Deal backers include a class action group of consumers, the EPA, the California Air Resources Board and the FTC which growled at VW over the company’s “false” advertisements marketing its smog-spewing diesels as “clean diesel.”

Meanwhile, VW is negotiating a separate settlement with more than 80,000 owners of diesel vehicles fitted with similar software.



VW locking is a doddle to break

vwHitler’s favourite car company, VW, is in hot water over its electronic key which has a security vulnerably which makes it easy for hackers to open the car doors.

According to Wired,  security researchers found they can  use software defined radio (SDR) to remotely unlock hundreds of millions of cars.

Led by Flavio Garcia at the University of Birmingham in the UK, the group of hackers reverse-engineered an undisclosed Volkswagen component to extract a cryptographic key value that is common to many of the company’s vehicles.

When combined with the unique value encoded on an individual vehicle’s remote key fob—obtained with a little electronic eavesdropping, say—you have a functional clone that will lock or unlock that car. VW has apparently acknowledged the vulnerability and has changed some of the numbering on new parts.

The UoB also found another security hole which affects Alfa Romeo, Citroën, Fiat, Ford, Mitsubishi, Nissan, Opel, and Peugeot.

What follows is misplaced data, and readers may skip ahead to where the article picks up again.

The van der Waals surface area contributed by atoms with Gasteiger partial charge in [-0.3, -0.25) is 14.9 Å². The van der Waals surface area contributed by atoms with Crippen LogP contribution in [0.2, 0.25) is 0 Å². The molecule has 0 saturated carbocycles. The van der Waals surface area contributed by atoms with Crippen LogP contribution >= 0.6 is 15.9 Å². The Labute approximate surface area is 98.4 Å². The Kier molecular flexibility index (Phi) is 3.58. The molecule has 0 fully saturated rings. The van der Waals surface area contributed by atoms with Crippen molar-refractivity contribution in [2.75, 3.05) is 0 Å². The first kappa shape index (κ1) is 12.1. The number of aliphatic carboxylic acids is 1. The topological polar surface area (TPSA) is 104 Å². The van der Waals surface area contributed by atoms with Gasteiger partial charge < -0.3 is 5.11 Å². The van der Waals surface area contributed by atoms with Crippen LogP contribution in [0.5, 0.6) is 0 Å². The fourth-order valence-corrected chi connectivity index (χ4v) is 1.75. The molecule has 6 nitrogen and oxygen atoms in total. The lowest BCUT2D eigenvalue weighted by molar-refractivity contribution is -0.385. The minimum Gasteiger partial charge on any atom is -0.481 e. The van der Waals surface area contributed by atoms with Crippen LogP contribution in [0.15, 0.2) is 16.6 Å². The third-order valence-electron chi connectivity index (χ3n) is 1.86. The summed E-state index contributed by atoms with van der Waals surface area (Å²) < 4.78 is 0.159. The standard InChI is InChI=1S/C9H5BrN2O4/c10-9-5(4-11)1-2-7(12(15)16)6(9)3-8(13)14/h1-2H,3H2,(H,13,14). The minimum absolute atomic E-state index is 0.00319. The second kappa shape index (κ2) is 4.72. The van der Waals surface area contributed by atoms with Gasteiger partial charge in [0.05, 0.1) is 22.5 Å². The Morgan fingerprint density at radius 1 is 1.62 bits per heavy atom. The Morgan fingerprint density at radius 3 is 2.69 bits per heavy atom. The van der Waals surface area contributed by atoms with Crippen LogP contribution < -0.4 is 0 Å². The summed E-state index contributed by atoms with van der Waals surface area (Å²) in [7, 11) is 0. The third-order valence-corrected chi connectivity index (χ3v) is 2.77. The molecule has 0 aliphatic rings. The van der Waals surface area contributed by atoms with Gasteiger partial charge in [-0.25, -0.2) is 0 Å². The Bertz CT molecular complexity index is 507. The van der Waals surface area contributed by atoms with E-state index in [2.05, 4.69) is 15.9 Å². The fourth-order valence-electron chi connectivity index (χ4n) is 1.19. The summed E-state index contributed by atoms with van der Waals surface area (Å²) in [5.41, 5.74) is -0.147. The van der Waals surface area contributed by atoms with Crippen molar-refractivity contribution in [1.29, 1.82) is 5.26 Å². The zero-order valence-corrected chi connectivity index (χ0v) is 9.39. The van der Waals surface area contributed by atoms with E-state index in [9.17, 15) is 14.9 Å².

It exploits a much older cryptographic scheme used in key fobs called HiTag2. The hacker has to do some electronic eavesdropping to capture a series of codes sent out by a remote key fob. Once a few codes had been gathered, the encryption scheme can be encyrpted in under a minute.

When the attacks might appear a bit convoluted, it is thought that they are behind a rash of car thefts, including a few in the US as hackers exploit the power of 1990s-era automotive-grade encryption with cheap hacking gear.

US discovers secret software in VW

17-volkswagen-75-052012Volkswagen’s diesel scandal could deepn as it appears Hitler’s favourite car maker has three hidden software programs in its 3.0-litre engines.

Concerns about the German car manufacturers’ 2.0-litre engines could soon be sorted, but the discovery of the hidden software has thrown the future of 3.0-litre diesels into uncertainty.

That secret software in Volkswagen’s 3.0-litre diesels can turn off the vehicles’ emissions controls.  The emissions control system allegedly shuts off after 22 minutes, when most emissions tests take about 20.